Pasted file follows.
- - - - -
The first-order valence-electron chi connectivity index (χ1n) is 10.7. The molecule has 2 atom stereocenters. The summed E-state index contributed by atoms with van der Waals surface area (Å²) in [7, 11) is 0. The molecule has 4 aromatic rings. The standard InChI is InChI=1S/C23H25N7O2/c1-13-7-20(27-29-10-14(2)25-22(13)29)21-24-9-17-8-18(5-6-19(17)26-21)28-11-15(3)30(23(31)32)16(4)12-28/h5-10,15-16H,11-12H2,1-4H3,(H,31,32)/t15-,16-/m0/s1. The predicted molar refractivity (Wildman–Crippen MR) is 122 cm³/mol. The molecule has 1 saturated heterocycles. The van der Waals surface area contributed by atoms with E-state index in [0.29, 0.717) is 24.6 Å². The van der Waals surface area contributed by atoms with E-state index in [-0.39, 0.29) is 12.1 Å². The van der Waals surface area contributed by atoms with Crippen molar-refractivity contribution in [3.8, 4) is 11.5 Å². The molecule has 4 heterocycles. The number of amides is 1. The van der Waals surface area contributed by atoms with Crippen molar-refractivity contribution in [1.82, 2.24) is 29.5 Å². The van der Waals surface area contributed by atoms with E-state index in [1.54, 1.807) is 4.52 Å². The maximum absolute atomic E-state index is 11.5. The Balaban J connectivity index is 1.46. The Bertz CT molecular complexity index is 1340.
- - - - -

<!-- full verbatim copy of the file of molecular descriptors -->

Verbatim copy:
The first-order valence-electron chi connectivity index (χ1n) is 10.7. The molecule has 2 atom stereocenters. The summed E-state index contributed by atoms with van der Waals surface area (Å²) in [7, 11) is 0. The molecule has 4 aromatic rings. The standard InChI is InChI=1S/C23H25N7O2/c1-13-7-20(27-29-10-14(2)25-22(13)29)21-24-9-17-8-18(5-6-19(17)26-21)28-11-15(3)30(23(31)32)16(4)12-28/h5-10,15-16H,11-12H2,1-4H3,(H,31,32)/t15-,16-/m0/s1. The predicted molar refractivity (Wildman–Crippen MR) is 122 cm³/mol. The molecule has 1 saturated heterocycles. The van der Waals surface area contributed by atoms with E-state index in [0.29, 0.717) is 24.6 Å². The van der Waals surface area contributed by atoms with E-state index in [-0.39, 0.29) is 12.1 Å². The van der Waals surface area contributed by atoms with Crippen molar-refractivity contribution in [3.8, 4) is 11.5 Å². The molecule has 4 heterocycles. The number of amides is 1. The van der Waals surface area contributed by atoms with Crippen molar-refractivity contribution in [1.82, 2.24) is 29.5 Å². The van der Waals surface area contributed by atoms with E-state index in [1.54, 1.807) is 4.52 Å². The maximum absolute atomic E-state index is 11.5. The Balaban J connectivity index is 1.46. The Bertz CT molecular complexity index is 1340.